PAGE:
The romance genre, while often characterized as cookie-cutter and repetitive, contains messaging and impact much deeper than may be expected. In this paper, the role of apocalyptic romance literature is examined through Laura Thelassa’s Four Horsemen series in its relation to abusive relationships. The author of this paper argues that these books–and the genre at large–aid the abused partners in such relationships in examining their experiences by relating their own experiences with a situation in which these experiences appear justified or overcomeable. By using unconventional tropes and settings, as well as concepts such as redemption and fate, apocalyptic romance novels offer their readers cathartic and comforting ways to live through and overcome relationship abuse.


Ross Lohman, “Truman State University: “Camus and Jewish Identity”

To some Jews, the persecution, struggle, and hardship experienced collectively by the Jewish people adds meaning to their Jewish identity. To French absurdist philosopher Albert Camus, the struggle experienced throughout life is what gives meaning to life. Despite neither growing up Jewish, nor later converting to Judaism, the parallels between these two philosophies suggests a possible connection. Through examining sources detailing Camus’s life and influences, sources explaining the Jewish conceptualization of the struggle, and sources detailing the impact Camus’s work has had on the Jewish community, this analysis highlights many close connections between these two philosophies. Further research is required, however, to determine which philosophy informs the other.


Kale Ostler, Principia College: “The Radical Feminist Ideology of Christian Science in Twentieth Century America”

Christian Science, a Bible-based religion, focuses on following Jesus’ teachings to achieve spiritual healing of both physical injuries and moral deformities. Mainstream American culture in the late nineteenth and early twentieth century had a progressive streak — creating fertile ground for the radical Christian Science movement to thrive and grow. Beginning in the 1930s, Christianity became more conservative. Conservative Christianity set new expectations for women’s role in church and community. This presentation explores the progressive context of the early Christian Science movement and the way in which Christian Science reflects shifting social attitudes regarding views of women through the twentieth century.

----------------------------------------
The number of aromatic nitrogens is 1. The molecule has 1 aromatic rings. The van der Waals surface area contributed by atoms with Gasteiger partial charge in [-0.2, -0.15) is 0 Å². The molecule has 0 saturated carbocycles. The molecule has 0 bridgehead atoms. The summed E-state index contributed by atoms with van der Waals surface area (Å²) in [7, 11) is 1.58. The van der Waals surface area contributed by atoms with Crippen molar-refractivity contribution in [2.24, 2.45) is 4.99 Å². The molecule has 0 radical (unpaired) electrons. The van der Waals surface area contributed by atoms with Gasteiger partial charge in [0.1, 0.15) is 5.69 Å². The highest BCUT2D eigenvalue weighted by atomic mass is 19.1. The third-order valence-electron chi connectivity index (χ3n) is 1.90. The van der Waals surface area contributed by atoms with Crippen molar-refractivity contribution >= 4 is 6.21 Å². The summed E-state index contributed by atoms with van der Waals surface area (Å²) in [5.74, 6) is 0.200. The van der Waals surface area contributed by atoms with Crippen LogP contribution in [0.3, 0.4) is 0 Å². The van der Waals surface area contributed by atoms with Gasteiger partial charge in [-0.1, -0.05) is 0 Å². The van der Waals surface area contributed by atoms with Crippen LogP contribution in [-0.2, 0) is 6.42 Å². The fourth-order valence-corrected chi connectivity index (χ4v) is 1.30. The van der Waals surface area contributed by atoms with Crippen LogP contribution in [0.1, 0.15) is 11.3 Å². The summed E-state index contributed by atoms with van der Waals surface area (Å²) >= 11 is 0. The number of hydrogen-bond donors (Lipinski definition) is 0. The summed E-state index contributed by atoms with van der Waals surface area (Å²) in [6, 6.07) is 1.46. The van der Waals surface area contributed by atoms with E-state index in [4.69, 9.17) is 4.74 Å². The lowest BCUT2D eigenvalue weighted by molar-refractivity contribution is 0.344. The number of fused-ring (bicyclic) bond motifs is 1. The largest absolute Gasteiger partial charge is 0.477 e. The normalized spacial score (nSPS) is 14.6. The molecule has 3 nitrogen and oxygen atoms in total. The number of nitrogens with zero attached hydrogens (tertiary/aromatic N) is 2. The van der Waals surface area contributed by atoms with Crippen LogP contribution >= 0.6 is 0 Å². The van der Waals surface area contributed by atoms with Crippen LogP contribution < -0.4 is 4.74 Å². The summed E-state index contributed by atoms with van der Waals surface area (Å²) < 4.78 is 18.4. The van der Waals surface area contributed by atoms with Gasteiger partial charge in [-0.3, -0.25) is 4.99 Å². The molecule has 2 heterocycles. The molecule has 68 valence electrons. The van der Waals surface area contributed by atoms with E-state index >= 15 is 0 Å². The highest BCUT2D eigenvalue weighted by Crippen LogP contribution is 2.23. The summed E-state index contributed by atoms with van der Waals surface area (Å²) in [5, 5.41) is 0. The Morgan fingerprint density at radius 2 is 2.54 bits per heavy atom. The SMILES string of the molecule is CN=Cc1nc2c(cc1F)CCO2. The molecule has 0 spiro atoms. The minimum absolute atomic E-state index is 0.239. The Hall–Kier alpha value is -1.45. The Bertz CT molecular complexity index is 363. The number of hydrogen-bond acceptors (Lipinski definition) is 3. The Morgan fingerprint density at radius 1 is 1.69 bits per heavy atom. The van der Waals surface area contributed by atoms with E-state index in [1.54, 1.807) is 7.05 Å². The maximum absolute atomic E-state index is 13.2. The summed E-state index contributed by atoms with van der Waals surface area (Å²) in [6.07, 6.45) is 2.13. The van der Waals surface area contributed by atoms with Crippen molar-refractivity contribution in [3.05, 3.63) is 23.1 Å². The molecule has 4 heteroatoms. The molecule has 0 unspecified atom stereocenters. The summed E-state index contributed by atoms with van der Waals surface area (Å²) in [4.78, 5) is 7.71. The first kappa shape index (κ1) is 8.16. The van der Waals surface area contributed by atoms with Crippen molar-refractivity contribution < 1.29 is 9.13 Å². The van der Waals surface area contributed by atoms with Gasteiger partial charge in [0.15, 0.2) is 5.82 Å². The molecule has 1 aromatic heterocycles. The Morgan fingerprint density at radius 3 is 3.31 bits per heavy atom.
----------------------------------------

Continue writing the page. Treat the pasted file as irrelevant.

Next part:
Suraya Wayne, Creighton University: “The Strong Black Woman Schema: Origins and Modern-Day Consequences”

This paper argues that the Strong Black Woman schema (SBW) is a coping mechanism which is context sensitive regarding its cost/benefit ratio. The concept of the SBW is analyzed through a context-based methodology. In this way the evolution of the SBW schema from its conception through modern day is explored. Specifically, this paper explores the relevant variables that exist within the environments of each differentiating contextual time period which play a role in the cost/benefit analysis of the SBW schema, and the adoption versus imposition of the SBW schema as a coping mechanism.


The conference organizers gratefully acknowledge the support of the Department of Philosophy & Religion, the Dr. Patricia Burton Honorary Endowment, and the Student Selection Committee.